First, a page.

Idealisation can serve a purpose—even in fields like physicsby Sameer Rahim / September 1, 2017 / Leave a comment
Kwame Anthony Appiah is one of the world’s leading philosophers and the author of numerous books on ethics, cosmopolitanism and identity, among other subjects. He is currently Professor of Philosophy and Law at New York University and in 2016 delivered the Reith Lectures. In his new book, As If, he discusses the role of idealisation in science, ethics and political philosophy. He spoke to Prospect’s Sameer Rahim.
Sameer Rahim: Philosophy is often thought of as the pursuit of truth. But in your new book, As If, you argue that our perceptions are shaped by worldviews that we know to be false—and that that might not be a bad thing.
Kwame Anthony Appiah: I’m not sure I’d put it quite that way. Of course, our perceptions are shaped by our beliefs, and we know some of our beliefs are false. We just don’t know which ones… otherwise, presumably, we’d abandon them. But the point the book makes is a different one: much of our thinking, in the sciences, in philosophy, in everyday life, proceeds with assumptions we know to be not quite right. Hans Vaihinger, the German philosopher whose work inspired me, gave the example of his own religious life. He didn’t believe in the literal truth of the claim that God exists, but he thought there was much to be said for acting morally as if the Christian God were real. And he saw this as pretty much like the way scientists in his day (the turn of the twentieth century) as in ours, use models in which they make assumptions they know are wrong. In his day, for example, when physicists were trying to explain the way temperature and pressure are related in gases, they built models in which a gas was assumed to consist of a collection of tiny perfectly elastic spheres. They knew that atoms really weren’t like that: but if you assumed they were, you got pretty good predictions and a pretty good understanding of why, when you raise the pressure of a gas, the temperature goes up. When we do this sort of thing in physics we call it idealising: in fact the theory was called the ideal gas theory.
You write, “an idealisation is a useful untruth.” Is that simply because the world is too complicated to comprehend and we need simple ideas?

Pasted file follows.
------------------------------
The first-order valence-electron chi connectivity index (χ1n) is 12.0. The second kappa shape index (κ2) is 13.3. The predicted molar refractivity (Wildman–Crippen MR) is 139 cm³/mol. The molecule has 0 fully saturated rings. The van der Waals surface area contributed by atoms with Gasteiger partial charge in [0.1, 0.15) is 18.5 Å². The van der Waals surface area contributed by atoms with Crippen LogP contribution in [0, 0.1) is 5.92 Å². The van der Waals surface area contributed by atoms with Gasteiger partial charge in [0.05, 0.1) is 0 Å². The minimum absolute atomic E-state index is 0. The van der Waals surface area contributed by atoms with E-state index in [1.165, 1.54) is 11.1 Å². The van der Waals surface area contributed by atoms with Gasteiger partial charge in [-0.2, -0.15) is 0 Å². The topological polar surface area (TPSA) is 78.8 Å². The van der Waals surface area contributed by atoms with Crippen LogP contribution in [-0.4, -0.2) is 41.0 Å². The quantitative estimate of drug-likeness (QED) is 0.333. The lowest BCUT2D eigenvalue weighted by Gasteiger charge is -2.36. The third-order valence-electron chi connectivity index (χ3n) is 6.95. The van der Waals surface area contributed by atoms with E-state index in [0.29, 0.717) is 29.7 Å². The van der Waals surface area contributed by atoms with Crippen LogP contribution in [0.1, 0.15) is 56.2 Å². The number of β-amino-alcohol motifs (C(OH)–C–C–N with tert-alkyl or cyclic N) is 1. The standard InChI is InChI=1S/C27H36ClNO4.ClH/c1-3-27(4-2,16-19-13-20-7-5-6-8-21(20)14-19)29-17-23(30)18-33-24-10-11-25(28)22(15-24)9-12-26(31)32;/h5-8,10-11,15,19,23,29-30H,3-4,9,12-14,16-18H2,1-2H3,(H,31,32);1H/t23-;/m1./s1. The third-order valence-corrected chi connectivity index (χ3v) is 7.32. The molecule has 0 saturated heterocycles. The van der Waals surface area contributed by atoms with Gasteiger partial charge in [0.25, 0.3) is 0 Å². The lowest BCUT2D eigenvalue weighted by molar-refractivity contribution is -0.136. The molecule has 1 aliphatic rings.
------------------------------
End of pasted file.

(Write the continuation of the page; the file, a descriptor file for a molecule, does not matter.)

I think complexity is one reason why we need idealisations. We need to simplify. But it isn’t the only reason. As I say in the book, Vaihinger’s general thought was that “idealisation involves acting in some respects as if what we know is false is true, this is justifiable because it is useful for some purpose, and the purposes in question are various.” So sometimes we idealise because things are complicated. Other times, though, we do it because the assumption we’re making is close enough to the truth for some purposes that it would be pointless to take that truth into account. So it’s not that it’s too complicated to do, but it’s not necessary. Galileo did a famous experiment in which he calculated the value of the Earth’s gravitational constant, g, by letting balls roll down a surface. In doing the calculation he didn’t take account of the fact that there’s some air-resistance, because it’s so small. If you were to try to calculate the value of g by dropping a feather from a window, you’d get a very bad estimate, because in that case the wind resistance matters. So both things matter: what our purpose is and the nature of the phenomena we’re trying to manage or understand.
How can we have faith in them if we know them to be false?
Because it works!
Could you reflect on three areas in which idealisations are involved: political ideology, religious faith, and romantic love?
Well, I’ve already mentioned Vaihinger’s religion. He was at one extreme end of a spectrum. Most religious believers—people who are theists, unlike Vaihinger—will concede that they aren’t sure about the exact nature of God. So they’d concede that what they are thinking, when they think about God, is unlikely to be totally correct. Religious people often stress the limits of human intelligence, its finitude, in fact. But, like Vaihinger, that doesn’t stop them saying and doing Christian things. In democratic political thinking, we grant every citizen the right to manage her own life. We treat them as if they are rational beings, capable of making good decisions for themselves. But in other contexts we’ll acknowledge that they’re often irrational. So we make the assumption of rationality—we all pretend we’re all reasonable—for some reason other than that we believe it.
That’s something that a lot of economic modellers do as well, of course. We explain the law of supply and demand as reflecting the outcome of market decisions by rational actors aiming to maximize their wealth. But everybody knows that in many contexts that assumption would be unhelpful. Which brings us, pretty naturally, to love. One thing we do in thinking about those we love is ignore small failings. We’re not blind to them, but love makes it easier to set them aside. Someone who loves you won’t, in a sense, see you always as they know you are. They’ll think of you as better than you are, and that will often help you to be better than you might otherwise have been. This is one of the ways in which human love and divine love would have to be different.
What are the dangers of such idealisations?